Sometimes when we highlight selections from HMNS collections, we like to bring your attention to something small and understated, something you may not have noticed on your trips to the museum. But if you’ve been to the museum since the opening of Mapping Texas: From Frontier to Lone Star State, chances are you didn’t miss the subject of this blog. Standing in a specially made case three and a half feet above the ground, this seven by eight foot map is one of the exhibit’s focal points. What makes it so special aside from its size?
The original Connected Map of Austin’s Colony was completed in 1837 as a request by Stephen F. Austin, the father of Texas cartography and a huge figure in Texas history. This map, as well as its 1892 tracing that is currently on display, depicts Austin’s original land grants with many names you may recognize, such as the Nathaniel Lynch’s grant, where he established Lynch’s Ferry, a rope-pull powered flatboat that crossed the Houston Ship Channel. Around 5,000 Texans used the Ferry to flee Santa Anna’s army, and Texas Republic troops crossed the channel on it during the Battle of San Jacinto—the site of Sam Houston’s victory over Santa Anna that ended the Texas Revolution. Lynch’s Ferry eventually became the Lynchburg Ferry, which still carries cars, pedestrians and cyclists across the channel.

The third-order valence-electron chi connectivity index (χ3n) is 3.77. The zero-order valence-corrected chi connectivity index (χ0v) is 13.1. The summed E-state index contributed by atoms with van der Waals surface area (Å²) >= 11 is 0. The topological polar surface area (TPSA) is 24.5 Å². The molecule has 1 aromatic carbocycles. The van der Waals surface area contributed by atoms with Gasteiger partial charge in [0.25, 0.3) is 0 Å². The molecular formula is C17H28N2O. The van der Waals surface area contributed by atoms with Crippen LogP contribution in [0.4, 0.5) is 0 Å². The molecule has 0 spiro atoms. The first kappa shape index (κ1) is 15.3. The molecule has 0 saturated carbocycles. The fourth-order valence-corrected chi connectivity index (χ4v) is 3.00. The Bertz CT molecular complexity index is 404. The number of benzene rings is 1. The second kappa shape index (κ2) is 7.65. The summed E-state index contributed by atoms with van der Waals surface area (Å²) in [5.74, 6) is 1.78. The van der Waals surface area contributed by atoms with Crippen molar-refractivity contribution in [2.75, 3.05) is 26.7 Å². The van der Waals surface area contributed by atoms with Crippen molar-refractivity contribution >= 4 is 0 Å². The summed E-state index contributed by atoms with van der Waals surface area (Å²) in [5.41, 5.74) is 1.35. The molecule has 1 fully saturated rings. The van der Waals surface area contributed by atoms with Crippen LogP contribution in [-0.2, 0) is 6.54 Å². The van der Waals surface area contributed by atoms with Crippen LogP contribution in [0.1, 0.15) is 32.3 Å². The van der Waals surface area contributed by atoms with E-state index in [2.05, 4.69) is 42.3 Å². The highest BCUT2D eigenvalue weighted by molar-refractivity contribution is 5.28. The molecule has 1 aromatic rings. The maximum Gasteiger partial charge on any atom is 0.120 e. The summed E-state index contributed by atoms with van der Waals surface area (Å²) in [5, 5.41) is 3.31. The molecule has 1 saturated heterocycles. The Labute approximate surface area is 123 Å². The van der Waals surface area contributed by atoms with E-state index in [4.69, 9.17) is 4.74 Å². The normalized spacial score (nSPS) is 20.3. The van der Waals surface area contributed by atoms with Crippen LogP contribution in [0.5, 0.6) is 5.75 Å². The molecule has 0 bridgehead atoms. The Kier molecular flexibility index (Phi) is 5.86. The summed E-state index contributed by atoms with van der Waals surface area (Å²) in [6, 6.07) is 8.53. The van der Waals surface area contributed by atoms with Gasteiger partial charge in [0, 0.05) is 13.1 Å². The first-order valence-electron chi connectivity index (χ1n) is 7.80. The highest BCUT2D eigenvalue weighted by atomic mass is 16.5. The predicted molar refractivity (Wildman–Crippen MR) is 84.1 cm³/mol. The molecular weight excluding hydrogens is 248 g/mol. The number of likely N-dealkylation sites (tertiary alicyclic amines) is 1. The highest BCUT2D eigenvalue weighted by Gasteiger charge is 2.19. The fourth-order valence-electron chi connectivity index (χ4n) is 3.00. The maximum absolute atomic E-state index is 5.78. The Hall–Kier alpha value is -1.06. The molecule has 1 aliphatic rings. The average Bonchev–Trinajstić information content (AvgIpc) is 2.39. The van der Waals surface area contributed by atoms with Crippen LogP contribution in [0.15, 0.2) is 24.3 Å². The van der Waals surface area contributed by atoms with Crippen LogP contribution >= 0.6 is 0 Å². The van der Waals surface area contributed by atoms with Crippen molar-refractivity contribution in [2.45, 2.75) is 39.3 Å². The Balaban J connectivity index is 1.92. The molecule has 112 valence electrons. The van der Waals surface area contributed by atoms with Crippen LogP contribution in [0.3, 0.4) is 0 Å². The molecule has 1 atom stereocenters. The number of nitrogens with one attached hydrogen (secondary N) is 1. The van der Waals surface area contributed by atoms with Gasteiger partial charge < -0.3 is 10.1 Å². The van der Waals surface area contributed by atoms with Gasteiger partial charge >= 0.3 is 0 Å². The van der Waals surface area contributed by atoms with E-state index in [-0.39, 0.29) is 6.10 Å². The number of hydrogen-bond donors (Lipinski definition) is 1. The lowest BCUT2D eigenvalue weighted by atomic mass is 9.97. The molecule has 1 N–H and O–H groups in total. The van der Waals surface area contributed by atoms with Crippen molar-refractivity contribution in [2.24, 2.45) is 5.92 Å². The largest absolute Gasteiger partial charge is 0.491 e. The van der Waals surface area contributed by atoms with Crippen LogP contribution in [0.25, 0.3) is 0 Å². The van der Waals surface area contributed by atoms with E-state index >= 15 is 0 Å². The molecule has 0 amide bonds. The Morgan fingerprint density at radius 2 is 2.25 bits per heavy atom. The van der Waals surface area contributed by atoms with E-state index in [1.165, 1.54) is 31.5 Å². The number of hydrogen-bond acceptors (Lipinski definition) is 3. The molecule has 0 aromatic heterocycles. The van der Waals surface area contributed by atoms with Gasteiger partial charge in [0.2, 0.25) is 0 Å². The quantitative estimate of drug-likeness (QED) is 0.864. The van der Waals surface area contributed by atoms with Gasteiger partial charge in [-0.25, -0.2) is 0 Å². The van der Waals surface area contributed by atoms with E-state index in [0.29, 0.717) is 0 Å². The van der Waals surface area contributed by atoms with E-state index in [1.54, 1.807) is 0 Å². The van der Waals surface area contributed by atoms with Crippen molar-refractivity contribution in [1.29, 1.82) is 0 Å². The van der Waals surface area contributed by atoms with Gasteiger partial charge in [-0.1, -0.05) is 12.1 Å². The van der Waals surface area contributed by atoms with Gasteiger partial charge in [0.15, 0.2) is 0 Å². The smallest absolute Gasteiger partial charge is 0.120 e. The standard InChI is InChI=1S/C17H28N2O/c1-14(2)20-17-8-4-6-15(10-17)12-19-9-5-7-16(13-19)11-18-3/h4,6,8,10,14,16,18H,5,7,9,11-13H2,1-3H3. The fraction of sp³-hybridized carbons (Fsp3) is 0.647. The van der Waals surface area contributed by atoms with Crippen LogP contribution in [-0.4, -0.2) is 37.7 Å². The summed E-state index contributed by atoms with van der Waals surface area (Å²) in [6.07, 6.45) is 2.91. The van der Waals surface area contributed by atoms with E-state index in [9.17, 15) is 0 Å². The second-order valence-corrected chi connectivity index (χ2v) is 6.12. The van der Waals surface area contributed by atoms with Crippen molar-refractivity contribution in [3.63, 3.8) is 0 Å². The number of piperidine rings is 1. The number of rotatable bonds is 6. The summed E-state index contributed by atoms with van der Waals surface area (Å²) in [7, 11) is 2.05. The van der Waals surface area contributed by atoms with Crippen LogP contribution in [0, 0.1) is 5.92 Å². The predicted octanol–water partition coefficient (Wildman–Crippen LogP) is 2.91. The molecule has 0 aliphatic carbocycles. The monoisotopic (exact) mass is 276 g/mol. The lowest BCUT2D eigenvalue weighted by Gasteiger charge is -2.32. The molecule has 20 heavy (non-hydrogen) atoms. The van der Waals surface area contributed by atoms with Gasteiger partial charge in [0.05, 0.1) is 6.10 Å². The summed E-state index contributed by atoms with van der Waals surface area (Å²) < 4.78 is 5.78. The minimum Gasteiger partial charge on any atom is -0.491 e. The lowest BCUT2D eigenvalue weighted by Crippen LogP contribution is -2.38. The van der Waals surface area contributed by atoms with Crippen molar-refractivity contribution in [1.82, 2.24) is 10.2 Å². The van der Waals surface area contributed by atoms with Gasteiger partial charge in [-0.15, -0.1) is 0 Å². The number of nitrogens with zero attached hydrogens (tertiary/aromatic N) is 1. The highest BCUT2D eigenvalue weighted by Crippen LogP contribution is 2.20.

Despite the rich history displayed in these maps and all we can learn from them, they were not always regarded with the care the protective cases indicate. The wear on these maps is evident. In fact, a representative from the Texas General Land Office said that, after the 1892 tracing, the original Connected Map was stored rolled up on the back of a cabinet for nearly a century before GLO staff found it in the early 1980s. It was conserved in 2002 through the efforts of the Save Texas History Program (a project of the GLO) and a generous donation from Gardere Sewell LLP. The map was flattened and mounted on cotton muslin as part of this process (the 1892 tracing was mounted on linen), necessitating the construction of a specially built “jumbo” map cabinet, in which the Connected Map, the 1892 tracing and several of the largest maps in the GLO Archives currently reside.
Storytelling happens in many ways, orally, written or with puppets and plays, but this map along with the others in Mapping Texas utilize an unconventional medium to illustrate the vast and intriguing history of Texas. As you follow the stories on the walls, each map shows a new line, a new border or land grant that results from the real people, battles and politics that built Texas.